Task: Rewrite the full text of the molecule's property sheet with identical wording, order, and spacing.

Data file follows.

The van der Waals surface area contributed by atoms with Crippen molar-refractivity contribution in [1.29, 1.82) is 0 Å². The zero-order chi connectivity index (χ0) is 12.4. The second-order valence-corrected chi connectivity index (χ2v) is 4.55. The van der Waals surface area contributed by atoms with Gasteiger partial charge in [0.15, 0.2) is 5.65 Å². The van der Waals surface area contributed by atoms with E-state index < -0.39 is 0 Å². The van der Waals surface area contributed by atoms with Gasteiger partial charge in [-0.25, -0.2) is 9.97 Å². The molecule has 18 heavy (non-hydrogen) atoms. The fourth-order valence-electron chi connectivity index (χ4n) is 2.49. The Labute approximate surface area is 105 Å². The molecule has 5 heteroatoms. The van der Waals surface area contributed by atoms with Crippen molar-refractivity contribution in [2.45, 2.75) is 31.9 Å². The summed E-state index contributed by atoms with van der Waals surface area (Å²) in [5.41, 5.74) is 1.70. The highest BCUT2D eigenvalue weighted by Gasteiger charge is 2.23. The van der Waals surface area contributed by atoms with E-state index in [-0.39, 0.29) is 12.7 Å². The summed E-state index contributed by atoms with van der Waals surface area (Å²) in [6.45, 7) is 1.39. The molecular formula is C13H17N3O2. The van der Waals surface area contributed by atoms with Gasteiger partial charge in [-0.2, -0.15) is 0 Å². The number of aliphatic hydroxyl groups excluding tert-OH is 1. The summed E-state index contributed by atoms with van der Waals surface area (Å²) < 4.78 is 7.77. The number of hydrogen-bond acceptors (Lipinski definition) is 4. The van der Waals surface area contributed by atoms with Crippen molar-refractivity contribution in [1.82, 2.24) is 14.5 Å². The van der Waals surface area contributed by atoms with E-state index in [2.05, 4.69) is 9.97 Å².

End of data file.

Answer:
The van der Waals surface area contributed by atoms with Crippen molar-refractivity contribution in [1.29, 1.82) is 0 Å². The zero-order chi connectivity index (χ0) is 12.4. The second-order valence-corrected chi connectivity index (χ2v) is 4.55. The van der Waals surface area contributed by atoms with Gasteiger partial charge in [0.15, 0.2) is 5.65 Å². The van der Waals surface area contributed by atoms with E-state index < -0.39 is 0 Å². The van der Waals surface area contributed by atoms with Gasteiger partial charge in [-0.25, -0.2) is 9.97 Å². The molecule has 18 heavy (non-hydrogen) atoms. The fourth-order valence-electron chi connectivity index (χ4n) is 2.49. The Labute approximate surface area is 105 Å². The molecule has 5 heteroatoms. The van der Waals surface area contributed by atoms with Crippen molar-refractivity contribution in [2.45, 2.75) is 31.9 Å². The summed E-state index contributed by atoms with van der Waals surface area (Å²) in [5.41, 5.74) is 1.70. The highest BCUT2D eigenvalue weighted by Gasteiger charge is 2.23. The van der Waals surface area contributed by atoms with E-state index in [-0.39, 0.29) is 12.7 Å². The summed E-state index contributed by atoms with van der Waals surface area (Å²) in [6.45, 7) is 1.39. The molecular formula is C13H17N3O2. The van der Waals surface area contributed by atoms with Gasteiger partial charge in [-0.2, -0.15) is 0 Å². The number of aliphatic hydroxyl groups excluding tert-OH is 1. The summed E-state index contributed by atoms with van der Waals surface area (Å²) < 4.78 is 7.77. The number of hydrogen-bond acceptors (Lipinski definition) is 4. The van der Waals surface area contributed by atoms with Crippen molar-refractivity contribution in [1.82, 2.24) is 14.5 Å². The van der Waals surface area contributed by atoms with E-state index in [2.05, 4.69) is 9.97 Å².